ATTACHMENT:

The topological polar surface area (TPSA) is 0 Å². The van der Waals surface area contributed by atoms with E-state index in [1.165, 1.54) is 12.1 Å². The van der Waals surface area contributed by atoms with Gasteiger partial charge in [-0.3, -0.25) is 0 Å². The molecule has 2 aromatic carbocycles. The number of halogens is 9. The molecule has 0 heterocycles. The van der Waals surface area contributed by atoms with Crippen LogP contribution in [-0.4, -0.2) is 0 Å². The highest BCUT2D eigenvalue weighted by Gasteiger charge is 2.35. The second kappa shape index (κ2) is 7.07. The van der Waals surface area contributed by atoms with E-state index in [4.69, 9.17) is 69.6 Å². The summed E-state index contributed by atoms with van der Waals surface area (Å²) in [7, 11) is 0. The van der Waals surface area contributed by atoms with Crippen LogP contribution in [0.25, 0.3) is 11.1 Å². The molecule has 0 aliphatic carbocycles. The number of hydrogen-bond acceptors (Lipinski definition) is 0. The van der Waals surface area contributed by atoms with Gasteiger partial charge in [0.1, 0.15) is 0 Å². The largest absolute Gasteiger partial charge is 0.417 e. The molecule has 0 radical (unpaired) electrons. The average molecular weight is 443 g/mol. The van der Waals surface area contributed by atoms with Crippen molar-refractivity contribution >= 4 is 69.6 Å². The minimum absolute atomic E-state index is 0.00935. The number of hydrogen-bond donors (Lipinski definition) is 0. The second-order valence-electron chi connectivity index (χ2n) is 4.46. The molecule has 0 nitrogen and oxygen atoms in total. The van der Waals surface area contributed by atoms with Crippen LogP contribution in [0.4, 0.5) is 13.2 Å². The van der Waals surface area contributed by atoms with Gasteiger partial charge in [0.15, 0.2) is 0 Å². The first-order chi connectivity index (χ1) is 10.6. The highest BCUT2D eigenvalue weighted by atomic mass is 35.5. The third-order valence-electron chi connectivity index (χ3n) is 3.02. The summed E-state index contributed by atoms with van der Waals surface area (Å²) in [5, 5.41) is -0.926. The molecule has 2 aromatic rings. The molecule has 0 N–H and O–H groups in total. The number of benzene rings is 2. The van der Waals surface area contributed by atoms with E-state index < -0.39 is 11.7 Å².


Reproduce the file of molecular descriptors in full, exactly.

The topological polar surface area (TPSA) is 0 Å². The van der Waals surface area contributed by atoms with E-state index in [1.165, 1.54) is 12.1 Å². The van der Waals surface area contributed by atoms with Gasteiger partial charge in [-0.3, -0.25) is 0 Å². The molecule has 2 aromatic carbocycles. The number of halogens is 9. The molecule has 0 heterocycles. The van der Waals surface area contributed by atoms with Crippen LogP contribution in [-0.4, -0.2) is 0 Å². The highest BCUT2D eigenvalue weighted by Gasteiger charge is 2.35. The second kappa shape index (κ2) is 7.07. The van der Waals surface area contributed by atoms with E-state index in [4.69, 9.17) is 69.6 Å². The summed E-state index contributed by atoms with van der Waals surface area (Å²) in [7, 11) is 0. The van der Waals surface area contributed by atoms with Crippen LogP contribution in [0.25, 0.3) is 11.1 Å². The molecule has 0 aliphatic carbocycles. The number of hydrogen-bond acceptors (Lipinski definition) is 0. The van der Waals surface area contributed by atoms with Gasteiger partial charge in [0.1, 0.15) is 0 Å². The largest absolute Gasteiger partial charge is 0.417 e. The molecule has 0 radical (unpaired) electrons. The average molecular weight is 443 g/mol. The van der Waals surface area contributed by atoms with Crippen molar-refractivity contribution >= 4 is 69.6 Å². The minimum absolute atomic E-state index is 0.00935. The number of hydrogen-bond donors (Lipinski definition) is 0. The second-order valence-electron chi connectivity index (χ2n) is 4.46. The molecule has 0 nitrogen and oxygen atoms in total. The van der Waals surface area contributed by atoms with Crippen LogP contribution in [0.4, 0.5) is 13.2 Å². The van der Waals surface area contributed by atoms with Gasteiger partial charge in [0.15, 0.2) is 0 Å². The first-order chi connectivity index (χ1) is 10.6. The highest BCUT2D eigenvalue weighted by atomic mass is 35.5. The third-order valence-electron chi connectivity index (χ3n) is 3.02. The summed E-state index contributed by atoms with van der Waals surface area (Å²) in [5, 5.41) is -0.926. The molecule has 2 aromatic rings. The molecule has 0 N–H and O–H groups in total. The number of benzene rings is 2. The van der Waals surface area contributed by atoms with E-state index < -0.39 is 11.7 Å².